Ben’s Crash:  A Perspective

While the motorcycle crash involving Ben Roethlisberger was near tragic, much will be made about his choice not to wear a helmet.  What you will not hear on most of the coverage is that the driver of the car made a left turn in front of Ben.  One notable exception:  The June 13 Patriot-News reported the left turning car and a balanced series of articles on helmet use.  This is just another crash where the driver did not see the motorcyclist.  Before we pass judgment, let’s put this in perspective.

From the National Highway Traffic Safety Administration website:  “An Average of 117 people died each day in motor vehicle crashes in 2004 – one every 12 minutes.”  For 2004, there were a total of 37,142 vehicle fatalities of which 4008 were motorcyclists.  Ironically, there were 4,641 pedestrian fatalities – more than motorcycle fatalities.

An article on distracted drivers that studied car crashes (American Motorcyclist, July 2006) shows how dangerous the roads are as a result of drivers performing other activities while operating a car.  Even though the participants knew they were being videotaped while driving, they did things such as dialing cell phones, reaching for objects in the car, looking somewhere other than the road or driving while being tired.  Those drivers could kill motorcyclists.  In fact, some of the drivers crashed before the cameras in the car were ready and had to be removed from the study.

The Hurt Study, conducted by researcher Harry Hurt on motorcycle crashes, has three important facts that bear repeating:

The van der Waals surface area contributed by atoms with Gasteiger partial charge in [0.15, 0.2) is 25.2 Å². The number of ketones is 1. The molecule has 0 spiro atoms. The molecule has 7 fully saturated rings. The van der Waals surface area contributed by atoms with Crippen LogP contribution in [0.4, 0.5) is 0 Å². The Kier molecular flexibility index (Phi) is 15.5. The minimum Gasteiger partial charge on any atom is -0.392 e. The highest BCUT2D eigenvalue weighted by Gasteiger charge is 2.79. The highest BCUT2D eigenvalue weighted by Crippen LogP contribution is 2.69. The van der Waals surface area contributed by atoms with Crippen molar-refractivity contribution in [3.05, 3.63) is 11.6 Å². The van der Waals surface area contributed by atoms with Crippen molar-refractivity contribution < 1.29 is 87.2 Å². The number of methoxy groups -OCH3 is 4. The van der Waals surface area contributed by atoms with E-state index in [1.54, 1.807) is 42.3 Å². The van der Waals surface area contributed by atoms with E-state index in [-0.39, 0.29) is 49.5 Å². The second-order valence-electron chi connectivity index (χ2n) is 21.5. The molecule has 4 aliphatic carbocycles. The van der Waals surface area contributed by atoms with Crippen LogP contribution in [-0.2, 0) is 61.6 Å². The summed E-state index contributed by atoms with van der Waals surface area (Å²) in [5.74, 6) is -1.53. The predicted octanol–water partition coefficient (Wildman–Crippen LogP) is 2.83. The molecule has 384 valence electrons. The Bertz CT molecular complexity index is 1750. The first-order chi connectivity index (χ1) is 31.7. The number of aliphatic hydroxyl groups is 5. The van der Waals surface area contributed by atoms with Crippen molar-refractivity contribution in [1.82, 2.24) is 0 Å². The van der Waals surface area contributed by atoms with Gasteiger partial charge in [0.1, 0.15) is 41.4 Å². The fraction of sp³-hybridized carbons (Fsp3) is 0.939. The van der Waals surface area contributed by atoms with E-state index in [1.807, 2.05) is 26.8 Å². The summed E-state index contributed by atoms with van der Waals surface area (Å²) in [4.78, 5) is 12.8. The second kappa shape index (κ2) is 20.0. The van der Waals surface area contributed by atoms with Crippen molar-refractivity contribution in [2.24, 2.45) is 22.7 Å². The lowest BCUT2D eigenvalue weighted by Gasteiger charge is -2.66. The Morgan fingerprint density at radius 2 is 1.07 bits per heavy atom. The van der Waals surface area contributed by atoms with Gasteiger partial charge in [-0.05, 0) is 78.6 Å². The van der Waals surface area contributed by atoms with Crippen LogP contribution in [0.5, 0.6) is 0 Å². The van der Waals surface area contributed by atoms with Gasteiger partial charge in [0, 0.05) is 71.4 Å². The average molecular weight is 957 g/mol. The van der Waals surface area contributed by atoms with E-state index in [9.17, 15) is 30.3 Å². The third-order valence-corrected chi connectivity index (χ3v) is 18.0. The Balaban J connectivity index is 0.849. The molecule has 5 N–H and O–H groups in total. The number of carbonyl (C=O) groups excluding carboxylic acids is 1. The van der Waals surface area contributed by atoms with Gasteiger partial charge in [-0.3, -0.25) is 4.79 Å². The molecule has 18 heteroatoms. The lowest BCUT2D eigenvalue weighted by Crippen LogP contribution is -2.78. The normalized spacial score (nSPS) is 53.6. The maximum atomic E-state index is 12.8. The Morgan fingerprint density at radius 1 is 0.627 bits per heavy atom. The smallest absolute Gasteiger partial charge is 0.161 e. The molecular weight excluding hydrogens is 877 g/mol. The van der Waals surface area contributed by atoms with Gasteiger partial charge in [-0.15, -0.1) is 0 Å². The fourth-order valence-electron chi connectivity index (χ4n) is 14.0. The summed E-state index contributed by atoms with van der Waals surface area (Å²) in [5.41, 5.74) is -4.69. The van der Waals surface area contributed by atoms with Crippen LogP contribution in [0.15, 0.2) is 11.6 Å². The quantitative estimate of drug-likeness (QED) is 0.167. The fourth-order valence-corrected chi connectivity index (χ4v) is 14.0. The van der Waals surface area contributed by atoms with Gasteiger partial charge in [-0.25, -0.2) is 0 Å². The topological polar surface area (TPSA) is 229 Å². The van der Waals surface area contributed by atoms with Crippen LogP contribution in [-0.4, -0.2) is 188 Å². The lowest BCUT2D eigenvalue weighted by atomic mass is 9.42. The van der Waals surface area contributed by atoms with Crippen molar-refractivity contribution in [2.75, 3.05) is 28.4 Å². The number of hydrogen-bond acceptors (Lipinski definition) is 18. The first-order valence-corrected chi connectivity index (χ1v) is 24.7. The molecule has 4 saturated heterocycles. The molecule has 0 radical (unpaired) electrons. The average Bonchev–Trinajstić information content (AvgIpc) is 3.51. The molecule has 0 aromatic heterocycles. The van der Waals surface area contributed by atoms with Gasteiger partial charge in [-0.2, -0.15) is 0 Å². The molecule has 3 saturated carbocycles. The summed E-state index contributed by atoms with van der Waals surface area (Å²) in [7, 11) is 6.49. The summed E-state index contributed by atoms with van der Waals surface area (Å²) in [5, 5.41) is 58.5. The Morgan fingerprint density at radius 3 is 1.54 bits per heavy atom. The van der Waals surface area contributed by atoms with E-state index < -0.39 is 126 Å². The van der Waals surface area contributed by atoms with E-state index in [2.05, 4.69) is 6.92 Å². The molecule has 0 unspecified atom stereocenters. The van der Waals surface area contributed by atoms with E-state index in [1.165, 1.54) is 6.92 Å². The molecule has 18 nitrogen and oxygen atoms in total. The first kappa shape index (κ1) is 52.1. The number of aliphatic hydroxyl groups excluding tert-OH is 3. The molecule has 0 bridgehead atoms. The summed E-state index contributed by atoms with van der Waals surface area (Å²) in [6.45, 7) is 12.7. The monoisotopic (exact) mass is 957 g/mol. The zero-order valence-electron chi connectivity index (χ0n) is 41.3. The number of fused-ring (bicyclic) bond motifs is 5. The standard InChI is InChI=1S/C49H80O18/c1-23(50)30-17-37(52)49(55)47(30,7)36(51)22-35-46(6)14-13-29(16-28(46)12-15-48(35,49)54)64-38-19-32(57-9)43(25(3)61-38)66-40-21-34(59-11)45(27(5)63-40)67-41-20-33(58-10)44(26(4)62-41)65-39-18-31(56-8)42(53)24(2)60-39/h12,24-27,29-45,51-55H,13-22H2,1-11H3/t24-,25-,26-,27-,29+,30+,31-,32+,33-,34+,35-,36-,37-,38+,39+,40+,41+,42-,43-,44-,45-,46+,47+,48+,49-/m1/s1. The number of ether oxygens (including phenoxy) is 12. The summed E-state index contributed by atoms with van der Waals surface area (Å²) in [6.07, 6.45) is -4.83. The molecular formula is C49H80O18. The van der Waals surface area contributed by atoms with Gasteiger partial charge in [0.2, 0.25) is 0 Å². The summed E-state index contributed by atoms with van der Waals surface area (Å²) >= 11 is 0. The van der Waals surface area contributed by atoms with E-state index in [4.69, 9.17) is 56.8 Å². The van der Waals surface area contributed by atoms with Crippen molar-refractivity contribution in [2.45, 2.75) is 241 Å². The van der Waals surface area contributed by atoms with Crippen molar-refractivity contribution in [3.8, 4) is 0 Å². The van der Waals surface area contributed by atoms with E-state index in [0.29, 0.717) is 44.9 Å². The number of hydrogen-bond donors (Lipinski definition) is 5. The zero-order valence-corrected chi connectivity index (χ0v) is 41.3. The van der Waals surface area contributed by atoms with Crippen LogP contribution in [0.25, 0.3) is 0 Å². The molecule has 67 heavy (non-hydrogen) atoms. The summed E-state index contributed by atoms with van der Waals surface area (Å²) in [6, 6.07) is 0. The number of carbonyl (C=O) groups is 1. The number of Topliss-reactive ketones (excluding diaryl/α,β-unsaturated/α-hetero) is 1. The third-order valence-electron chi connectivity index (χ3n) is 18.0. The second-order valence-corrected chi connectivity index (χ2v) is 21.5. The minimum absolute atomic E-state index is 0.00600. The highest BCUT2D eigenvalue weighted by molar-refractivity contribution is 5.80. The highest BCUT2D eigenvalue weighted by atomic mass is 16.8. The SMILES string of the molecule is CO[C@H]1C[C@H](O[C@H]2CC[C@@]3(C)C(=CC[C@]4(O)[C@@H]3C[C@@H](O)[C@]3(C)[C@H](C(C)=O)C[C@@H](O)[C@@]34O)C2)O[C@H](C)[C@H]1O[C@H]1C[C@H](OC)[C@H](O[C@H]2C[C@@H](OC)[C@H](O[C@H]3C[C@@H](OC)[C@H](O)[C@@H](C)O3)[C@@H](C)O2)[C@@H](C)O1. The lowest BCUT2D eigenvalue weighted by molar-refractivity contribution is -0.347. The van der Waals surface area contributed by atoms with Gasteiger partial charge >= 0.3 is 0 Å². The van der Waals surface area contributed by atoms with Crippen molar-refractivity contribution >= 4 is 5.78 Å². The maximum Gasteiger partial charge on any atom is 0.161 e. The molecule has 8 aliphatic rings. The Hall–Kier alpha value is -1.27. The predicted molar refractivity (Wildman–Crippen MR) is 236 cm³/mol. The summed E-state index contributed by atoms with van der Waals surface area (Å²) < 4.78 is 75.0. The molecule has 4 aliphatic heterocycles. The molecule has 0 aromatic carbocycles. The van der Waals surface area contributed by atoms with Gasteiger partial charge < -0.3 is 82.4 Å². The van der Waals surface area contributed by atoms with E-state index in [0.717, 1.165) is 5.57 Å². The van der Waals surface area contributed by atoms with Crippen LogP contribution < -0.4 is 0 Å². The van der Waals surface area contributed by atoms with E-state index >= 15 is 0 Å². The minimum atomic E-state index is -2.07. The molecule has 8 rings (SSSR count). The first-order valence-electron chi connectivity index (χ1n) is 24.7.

1. 92% of motorcyclist involved in crashes lacked formal training, such as a safety course.
  2. The most common crash scenario involving a car and a motorcycle was a car turning left in front of the motorcycle, violating the motorcyclist’s right of way.
  3. Injuries can often be prevented or minimized by wearing protective gear.

 As a motorcyclist, do I wear my gear?  You bet!  Do I want the government to dictate this?  Absolutely not!  Education works while mandates fail.

As one who has taken the motorcycle safety course many times, I am still appalled at the mistakes made by operators of automobiles.  We have every conceivable ‘safety’ device on cars, yet crashes and fatalities abound, with the perception that this is acceptable.  When are the automobile drivers going to get it?  Safety starts with an educated operator who is focused on the job of driving.  The US Army gets it, as in the Army jeep I once drove; there was a checklist.  Number One:  A good driver DOES NOT HAVE ACCIDENTS.

Insurance companies are now realizing the value of driver education; most offer insurance discounts for those who complete an approved driver safety course, and a motorcycle safety course qualifies as a driver safety course.

If we want to get serious about improving traffic safety, we need to change our attitude and perspective.  The roads have become dangerous as a result of the lack of driver training and driving distractions.  Even one fatality is one to many.  Our goal must be zero fatalities.

For the pdf from the June 13 Patriot-News, click here.


After I wrote this, news of Ben driving on an expired permit was reported, making Ben's no helmet thing moot, as he had not completed the requirements for not wearing a helmet.  Looks like he could have been dead wrong.  Gives new meaning to Honda's slogan 'Stupid Hurts!'